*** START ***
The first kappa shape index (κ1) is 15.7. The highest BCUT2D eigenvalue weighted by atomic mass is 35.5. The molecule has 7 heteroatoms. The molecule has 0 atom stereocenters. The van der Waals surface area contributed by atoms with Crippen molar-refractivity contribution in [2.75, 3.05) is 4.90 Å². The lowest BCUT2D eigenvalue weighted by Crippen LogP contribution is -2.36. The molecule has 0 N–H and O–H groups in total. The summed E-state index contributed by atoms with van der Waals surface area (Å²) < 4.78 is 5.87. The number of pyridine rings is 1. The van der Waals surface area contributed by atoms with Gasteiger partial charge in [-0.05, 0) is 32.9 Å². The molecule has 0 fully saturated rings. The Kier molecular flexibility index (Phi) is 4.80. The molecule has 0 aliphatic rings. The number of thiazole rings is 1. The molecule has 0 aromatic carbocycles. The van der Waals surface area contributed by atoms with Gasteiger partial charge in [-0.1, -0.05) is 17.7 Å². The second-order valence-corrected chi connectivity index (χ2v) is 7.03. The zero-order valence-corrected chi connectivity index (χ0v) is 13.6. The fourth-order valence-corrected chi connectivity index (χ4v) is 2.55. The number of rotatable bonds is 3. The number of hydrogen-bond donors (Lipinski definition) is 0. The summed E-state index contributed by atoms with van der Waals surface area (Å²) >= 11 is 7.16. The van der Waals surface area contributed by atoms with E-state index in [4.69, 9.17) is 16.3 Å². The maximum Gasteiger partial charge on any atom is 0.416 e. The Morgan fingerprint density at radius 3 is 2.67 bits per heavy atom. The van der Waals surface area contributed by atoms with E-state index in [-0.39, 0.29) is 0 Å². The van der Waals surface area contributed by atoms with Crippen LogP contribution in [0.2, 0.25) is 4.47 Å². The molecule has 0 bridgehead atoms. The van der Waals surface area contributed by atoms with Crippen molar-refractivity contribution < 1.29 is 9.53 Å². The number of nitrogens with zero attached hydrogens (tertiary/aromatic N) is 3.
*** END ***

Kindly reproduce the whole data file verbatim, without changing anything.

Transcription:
The first kappa shape index (κ1) is 15.7. The highest BCUT2D eigenvalue weighted by atomic mass is 35.5. The molecule has 7 heteroatoms. The molecule has 0 atom stereocenters. The van der Waals surface area contributed by atoms with Crippen molar-refractivity contribution in [2.75, 3.05) is 4.90 Å². The lowest BCUT2D eigenvalue weighted by Crippen LogP contribution is -2.36. The molecule has 0 N–H and O–H groups in total. The summed E-state index contributed by atoms with van der Waals surface area (Å²) < 4.78 is 5.87. The number of pyridine rings is 1. The van der Waals surface area contributed by atoms with Gasteiger partial charge in [-0.05, 0) is 32.9 Å². The molecule has 0 fully saturated rings. The Kier molecular flexibility index (Phi) is 4.80. The molecule has 0 aliphatic rings. The number of thiazole rings is 1. The molecule has 0 aromatic carbocycles. The van der Waals surface area contributed by atoms with Gasteiger partial charge in [-0.1, -0.05) is 17.7 Å². The second-order valence-corrected chi connectivity index (χ2v) is 7.03. The zero-order valence-corrected chi connectivity index (χ0v) is 13.6. The fourth-order valence-corrected chi connectivity index (χ4v) is 2.55. The number of rotatable bonds is 3. The number of hydrogen-bond donors (Lipinski definition) is 0. The summed E-state index contributed by atoms with van der Waals surface area (Å²) >= 11 is 7.16. The van der Waals surface area contributed by atoms with E-state index in [4.69, 9.17) is 16.3 Å². The maximum Gasteiger partial charge on any atom is 0.416 e. The Morgan fingerprint density at radius 3 is 2.67 bits per heavy atom. The van der Waals surface area contributed by atoms with E-state index in [-0.39, 0.29) is 0 Å². The van der Waals surface area contributed by atoms with Crippen LogP contribution in [0.2, 0.25) is 4.47 Å². The molecule has 0 bridgehead atoms. The van der Waals surface area contributed by atoms with Crippen molar-refractivity contribution < 1.29 is 9.53 Å². The number of nitrogens with zero attached hydrogens (tertiary/aromatic N) is 3.